‘Houston Cooks’: Highlighting Houston’s Amazing Restaurants
Andria Frankfort, who writes the Back Porch Table column, and I continue to enjoy collaborating on cookbook reviews and recipe testings. This week, we are highlighting a fabulous new local cookbook entitled Houston Cooks: Recipes from the City’s Favorite Restaurants and Chefs by Francine Spiering, a food writer and blogger who lives here in Houston.
Houston Cooks focuses on 40 restaurants in the Greater Houston area and includes a wide variety of cuisines mirroring the diverse and eclectic population that calls Houston home. The book is organized alphabetically by restaurant starting with Atlas Diner HTX and ending with TRIBUTE at The Houstonian. Spiering also groups the recipes by category, such as Appetizers and Small Plates or Mains, at the front of the book and includes a lengthy index at the back to aid readers in finding the right recipe.
“Houston takes pride in its wide-open arms, and the immigrants who’ve settled here have enriched our cultural and culinary landscape. With over 145 languages spoken here, it’s no wonder that Houston is one of the most ethnically diverse cities in the U.S. Translate that into cuisines, and that’s a gastronomic world tour within the city limits,” says Spiering wrote in the introduction. Houston chefs are finding ways to couple culture with innovation and creativity resulting in a “colorful culinary tapestry, a conflation of gastronomic diversity and local and international food traditions.”
While Houston Cooks is a cookbook, it also provides a glimpse into the everchanging and cutting-edge restaurant scene in Houston and highlights the numerous award-winning chefs that reside here in our city. In the one-page summary about each chef, the evolution of both the chef’s career and the current restaurant(s) is traced. While some of the individuals have lived in Houston for a long time, others are newer to the city and bring with them their experiences in other cities and sometimes countries.
Most of the recipes are not complicated, but as in most cookbooks, some will take longer than others to prepare. The book is filled with a wide variety of dishes, and the Shrimp and Grits from Harold’s Restaurant and Tap Room, Pork Belly with Sweet Potato Hash and Guajillo Sauce from Field & Tides, and the Sweet Corn Bisque with Crabmeat and Crispy Bacon from Common Bond are high on my list to make.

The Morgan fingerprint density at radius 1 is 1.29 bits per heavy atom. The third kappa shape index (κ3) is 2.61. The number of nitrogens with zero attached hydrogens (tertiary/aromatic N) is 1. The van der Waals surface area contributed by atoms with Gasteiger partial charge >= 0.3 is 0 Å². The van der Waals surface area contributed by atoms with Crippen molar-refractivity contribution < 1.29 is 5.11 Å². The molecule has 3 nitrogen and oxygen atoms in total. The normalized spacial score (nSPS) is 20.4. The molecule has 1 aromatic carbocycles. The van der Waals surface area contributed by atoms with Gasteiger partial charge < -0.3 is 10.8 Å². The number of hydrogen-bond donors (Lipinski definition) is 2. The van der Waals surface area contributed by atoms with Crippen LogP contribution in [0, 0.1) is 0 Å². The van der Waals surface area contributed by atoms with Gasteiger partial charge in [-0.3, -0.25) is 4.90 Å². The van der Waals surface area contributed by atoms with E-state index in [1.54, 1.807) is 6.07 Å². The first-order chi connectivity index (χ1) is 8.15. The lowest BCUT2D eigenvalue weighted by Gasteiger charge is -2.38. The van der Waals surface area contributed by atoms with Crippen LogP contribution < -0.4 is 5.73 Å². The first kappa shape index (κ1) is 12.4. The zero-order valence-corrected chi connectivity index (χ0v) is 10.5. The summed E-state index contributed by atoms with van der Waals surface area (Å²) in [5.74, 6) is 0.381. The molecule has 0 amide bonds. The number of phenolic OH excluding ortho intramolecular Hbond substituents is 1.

One of my favorite aspects of Houston Cooks is that I now have a long list of new places to dine. Some of the establishments included are favorites of mine including The Dessert Gallery and Brasserie 19, but there are several with which I was unfamiliar such as Field & Tides, Rudyard’s Pub and Theodore Rex, and numerous others that I have yet to try including Harlem Road BBQ, Cacao & Cardamom, and Sparrow Cookshop. Another outstanding aspect of the cookbook is the photography – it is beautifully done and features a photo of each chef, the recipes included and often the interiors of the discussed dining establishment.
While Houston’s restaurant scene is thriving, Spiering also references the fact that nearly 20 percent of Houstonians face food insecurity. The nonprofit Second Servings of Houston rescues unused food from hotels, sports venues and other retail outlets and delivers it the same day to approved charity sites such as shelters and soup kitchens. In an effort to support Second Servings, Spiering has decided to donate a portion of the proceeds from the sales of Houston Cooks to this nonprofit. (Read more about Second Servings here.)
The beauty of Houston Cooks is its appeal to both foodies and those who enjoy glimpses into local culture. Leave yourself some time to browse the entire book because once you pick it up, you will not want to put it down.
Editor’s Note: See Back Porch Table by Andria Frankfort tomorrow for a recipe from Houston Cooks: Recipes from the City’s Favorite Restaurants and Chefs. Francine Spiering will be one of the authors at the December Conversations from a Page event. And to see other collaborations between Andria and Cindy, read about Mixtape Potluck and the Beach House Cookbook.
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